If you didn’t know any better, you’d think 8Asians.com was a blog about Yul Kwon. Winner of Survivor this, possibly running for Government that. Between all that and his refined jaw line, is there anything Yul Kwon CAN’T do?
Open up on a frozen yogurt shop, apparently.
Accordingly to the San Francisco Chronicle, Yul and a couple of his buddies are trying to open up a Red Mango franchise (a copycat of Pinkberry, as previously discussed by John) in the trendy, picturesque North Beach district of San Francisco. Except for one thing: North Beach’s “formula retail” ordinance, which prohibits chain stores from coming into the neighborhood to preserve a “neighborhood’s unique character.”
[Marsha Garland, founder and executive director of the North Beach Chamber of Commerce] found that Red Mango had continued to add franchises in the time since Kwon’s group was granted a building permit. So by now – and even Young admits this – there are more than 11 locations across the country. Case closed, said the North Beach watchdogs.
“They got a permit and started building and then somebody came and pulled the permit,” said Ken Brownell of Blatteis & Schnur real estate, who handled the rental for Kwon’s group. “They’re shocked and I’m shocked.”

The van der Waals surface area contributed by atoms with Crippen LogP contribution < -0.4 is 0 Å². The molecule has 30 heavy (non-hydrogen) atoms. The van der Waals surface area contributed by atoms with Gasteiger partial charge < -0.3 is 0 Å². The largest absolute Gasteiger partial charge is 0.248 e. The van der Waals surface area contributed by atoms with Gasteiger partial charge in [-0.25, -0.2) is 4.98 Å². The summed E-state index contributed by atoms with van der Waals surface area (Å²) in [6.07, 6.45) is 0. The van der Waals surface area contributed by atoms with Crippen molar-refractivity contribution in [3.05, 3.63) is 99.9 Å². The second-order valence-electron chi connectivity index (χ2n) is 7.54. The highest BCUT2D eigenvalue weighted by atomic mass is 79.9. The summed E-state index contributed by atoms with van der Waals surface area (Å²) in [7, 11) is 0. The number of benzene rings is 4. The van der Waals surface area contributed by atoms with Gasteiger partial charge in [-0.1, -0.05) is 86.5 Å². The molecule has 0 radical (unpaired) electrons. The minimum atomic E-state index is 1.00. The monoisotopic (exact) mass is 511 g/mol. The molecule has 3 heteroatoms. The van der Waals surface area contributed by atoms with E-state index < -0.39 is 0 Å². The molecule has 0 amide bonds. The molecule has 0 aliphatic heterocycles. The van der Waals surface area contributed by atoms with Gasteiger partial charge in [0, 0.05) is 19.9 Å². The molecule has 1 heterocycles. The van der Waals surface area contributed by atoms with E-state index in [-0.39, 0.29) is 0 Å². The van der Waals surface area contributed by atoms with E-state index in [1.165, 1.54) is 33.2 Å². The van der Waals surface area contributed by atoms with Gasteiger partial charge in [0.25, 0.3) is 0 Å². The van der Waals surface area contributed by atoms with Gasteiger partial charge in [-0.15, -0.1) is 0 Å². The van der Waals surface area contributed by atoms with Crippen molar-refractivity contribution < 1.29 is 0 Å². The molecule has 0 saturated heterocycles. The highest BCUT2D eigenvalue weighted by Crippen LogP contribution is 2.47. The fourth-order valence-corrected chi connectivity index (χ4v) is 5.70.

Without a permit, Kwon is stuck on Exile Island. His group can’t do any more building and the storefront sits empty, although rent is still due.
“Is this going to be tougher than ‘Survivor’?” asked Young. “Yul’s just going to bleed out all that ‘Survivor’ money.”
Ha ha, an Exile Island reference. He won Survivor. We get it.
Now most of the time, residents try to preserve a “neighborhood’s unique character” by trying to block out Starbucks, McDonalds and Wal-Marts – basically anything that would remind someone of the rest of the San Francisco Bay Area. But Red Mango is a chain that started out in South Korea in 2002, and would give the neighborhood some character, even if it is technically a chain restaurant with 11 stores. Or would it? With a lack of “Korean style” frozen yogurt chains in the Bay Area, why are they opening the chain in North Beach? Why not a similar hip-yet-gentrification-friendly neighborhood like the Mission or the Castro, or a neighborhood with high Asian Americans like the Richmond?